As you’ve probably heard, the prominent Cardinal Raymond Burke spoke out recently against the direction the church has gone under the leadership of Pope Francis, telling the Spanish Catholic weekly, Vida Nueva, “Many have expressed their concerns to me. At this very critical moment, there is a strong sense that the church is like a ship without a rudder.” These people feel seasick and that the church’s ship has lost its way, he tells us.
It’s a revealing metaphor. A rudder, of course, is a control mechanism that, along with the helm, allows you to steer a ship, moving it in the direction you want. A ship without a rudder is a ship you can’t control. By giving voice to the feeling that church is like a rudderless ship, a feeling he pretty obviously shares, Cardinal Burke tells us something very interesting about his understanding of the church. For him, the church is an institution over which individuals exercise power. It’s a political space in which control can be gained, maintained, and lost.
The outspoken cardinal clearly doesn’t approve of the direction the church has recently gone, criticizing “the almost seaming forgetfulness of the Magisterium” and calling the Synod mid-term report “one of the saddest documents that I could imagine ever coming from the Church.” If he had his way, the church would be steered by men who share his interpretation of theology, canon law, and doctrine. Because other powerful church leaders, including cardinals and bishops, are trying, somewhat successfully, to direct the church into what Burke believes are dangerous waters, he worries the church has lost its way. The wrong people have too much control over the church, the right people not enough.
He’s not alone in his assessment. In The Spectator, Damian Thompson floats the idea that the church is in the early stages of a “civil war between liberals and conservatives,” fought over “fundamental issues of sexual morality.” He adds: “This is an awful thing to say, but we could be watching Jorge Bergoglio turn into Barack Obama.” New York Times columnist Ross Douthat muses that Pope Francis “may be preserved from error only if the church itself resists him.”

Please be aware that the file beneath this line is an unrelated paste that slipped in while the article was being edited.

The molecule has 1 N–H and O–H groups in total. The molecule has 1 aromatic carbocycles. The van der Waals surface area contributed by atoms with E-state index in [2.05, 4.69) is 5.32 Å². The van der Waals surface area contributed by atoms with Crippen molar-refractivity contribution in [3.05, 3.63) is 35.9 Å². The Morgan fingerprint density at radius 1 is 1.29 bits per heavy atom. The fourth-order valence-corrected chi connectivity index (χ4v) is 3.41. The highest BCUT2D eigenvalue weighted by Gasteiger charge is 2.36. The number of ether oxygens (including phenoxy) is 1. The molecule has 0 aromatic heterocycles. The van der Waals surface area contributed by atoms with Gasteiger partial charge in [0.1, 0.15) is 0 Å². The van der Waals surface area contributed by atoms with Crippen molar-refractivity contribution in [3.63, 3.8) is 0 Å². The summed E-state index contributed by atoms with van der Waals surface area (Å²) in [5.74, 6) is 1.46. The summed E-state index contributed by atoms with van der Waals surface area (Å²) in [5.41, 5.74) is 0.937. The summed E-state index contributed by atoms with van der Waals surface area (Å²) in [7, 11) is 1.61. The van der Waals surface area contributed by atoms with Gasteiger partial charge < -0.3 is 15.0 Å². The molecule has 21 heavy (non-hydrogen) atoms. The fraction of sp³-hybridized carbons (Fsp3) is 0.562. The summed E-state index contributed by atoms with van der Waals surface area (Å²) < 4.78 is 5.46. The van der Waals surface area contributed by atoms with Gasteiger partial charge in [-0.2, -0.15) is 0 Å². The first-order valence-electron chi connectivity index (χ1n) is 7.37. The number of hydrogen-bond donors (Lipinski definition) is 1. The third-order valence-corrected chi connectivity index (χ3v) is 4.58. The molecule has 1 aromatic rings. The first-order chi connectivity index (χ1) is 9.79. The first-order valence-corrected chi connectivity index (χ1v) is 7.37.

Whatever their specific merits or failings, each of these observations implies that the Catholic Church is a power structure and that it matters who wields power within it. Leadership in the church isn’t simply about service to the Good News and to God’s children; it’s also about acquiring power and maintaining control. These tasks require that those in authority preserve the structures of power that support their position and agenda and keep their opponents from gaining any ground. Power in the church, and by extension the church’s power out in the world, may be used well or poorly, in keeping with the gospel or in violation of it, in service to God or for the aggrandizement of men.
As it’s not always clear which is which, power wielded in the church should, I think, concern us at least as much as its exercise anywhere else. The leaders of the church are no more immune to corruption than princes or presidents, whether they’re doing basic diocesan administration or gathering to discuss the development of doctrine. For those of us who do not have official power within the church, the pressing question is what our response to the dynamics of power in the church should be. Do we leave the game to the ordained or do we enter the fray, seeking influence ourselves? By inviting our voices to be heard, the church implies the latter, but then we too must play with fire.